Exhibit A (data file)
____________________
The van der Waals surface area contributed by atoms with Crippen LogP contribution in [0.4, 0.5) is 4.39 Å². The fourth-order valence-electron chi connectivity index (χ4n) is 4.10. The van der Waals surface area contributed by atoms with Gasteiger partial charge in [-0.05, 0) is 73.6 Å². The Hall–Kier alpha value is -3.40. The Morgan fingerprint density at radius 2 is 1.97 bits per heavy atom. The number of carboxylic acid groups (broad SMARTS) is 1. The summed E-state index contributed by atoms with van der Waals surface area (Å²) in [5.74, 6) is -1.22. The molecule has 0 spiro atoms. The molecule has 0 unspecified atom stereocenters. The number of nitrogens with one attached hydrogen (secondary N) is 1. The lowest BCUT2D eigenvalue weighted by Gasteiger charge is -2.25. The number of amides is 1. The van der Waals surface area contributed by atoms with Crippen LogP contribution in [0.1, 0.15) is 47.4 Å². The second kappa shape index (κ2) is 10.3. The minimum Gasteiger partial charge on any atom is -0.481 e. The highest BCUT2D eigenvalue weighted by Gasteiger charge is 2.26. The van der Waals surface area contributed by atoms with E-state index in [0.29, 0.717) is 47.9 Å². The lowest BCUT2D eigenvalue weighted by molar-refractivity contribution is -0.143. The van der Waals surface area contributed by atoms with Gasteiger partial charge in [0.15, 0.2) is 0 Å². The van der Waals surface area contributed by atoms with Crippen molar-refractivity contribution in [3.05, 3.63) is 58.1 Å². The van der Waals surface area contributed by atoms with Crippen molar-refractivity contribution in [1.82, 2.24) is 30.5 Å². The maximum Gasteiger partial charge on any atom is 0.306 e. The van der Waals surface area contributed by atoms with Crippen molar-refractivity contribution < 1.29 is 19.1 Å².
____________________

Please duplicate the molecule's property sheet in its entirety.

The van der Waals surface area contributed by atoms with Crippen LogP contribution in [0.4, 0.5) is 4.39 Å². The fourth-order valence-electron chi connectivity index (χ4n) is 4.10. The van der Waals surface area contributed by atoms with Gasteiger partial charge in [-0.05, 0) is 73.6 Å². The Hall–Kier alpha value is -3.40. The Morgan fingerprint density at radius 2 is 1.97 bits per heavy atom. The number of carboxylic acid groups (broad SMARTS) is 1. The summed E-state index contributed by atoms with van der Waals surface area (Å²) in [5.74, 6) is -1.22. The molecule has 0 spiro atoms. The molecule has 0 unspecified atom stereocenters. The number of nitrogens with one attached hydrogen (secondary N) is 1. The lowest BCUT2D eigenvalue weighted by Gasteiger charge is -2.25. The number of amides is 1. The van der Waals surface area contributed by atoms with Crippen LogP contribution in [0.1, 0.15) is 47.4 Å². The second kappa shape index (κ2) is 10.3. The minimum Gasteiger partial charge on any atom is -0.481 e. The highest BCUT2D eigenvalue weighted by Gasteiger charge is 2.26. The van der Waals surface area contributed by atoms with E-state index in [0.29, 0.717) is 47.9 Å². The lowest BCUT2D eigenvalue weighted by molar-refractivity contribution is -0.143. The van der Waals surface area contributed by atoms with Gasteiger partial charge in [0.15, 0.2) is 0 Å². The van der Waals surface area contributed by atoms with Crippen molar-refractivity contribution in [3.05, 3.63) is 58.1 Å². The van der Waals surface area contributed by atoms with Crippen molar-refractivity contribution in [1.82, 2.24) is 30.5 Å². The maximum Gasteiger partial charge on any atom is 0.306 e. The van der Waals surface area contributed by atoms with Crippen molar-refractivity contribution < 1.29 is 19.1 Å².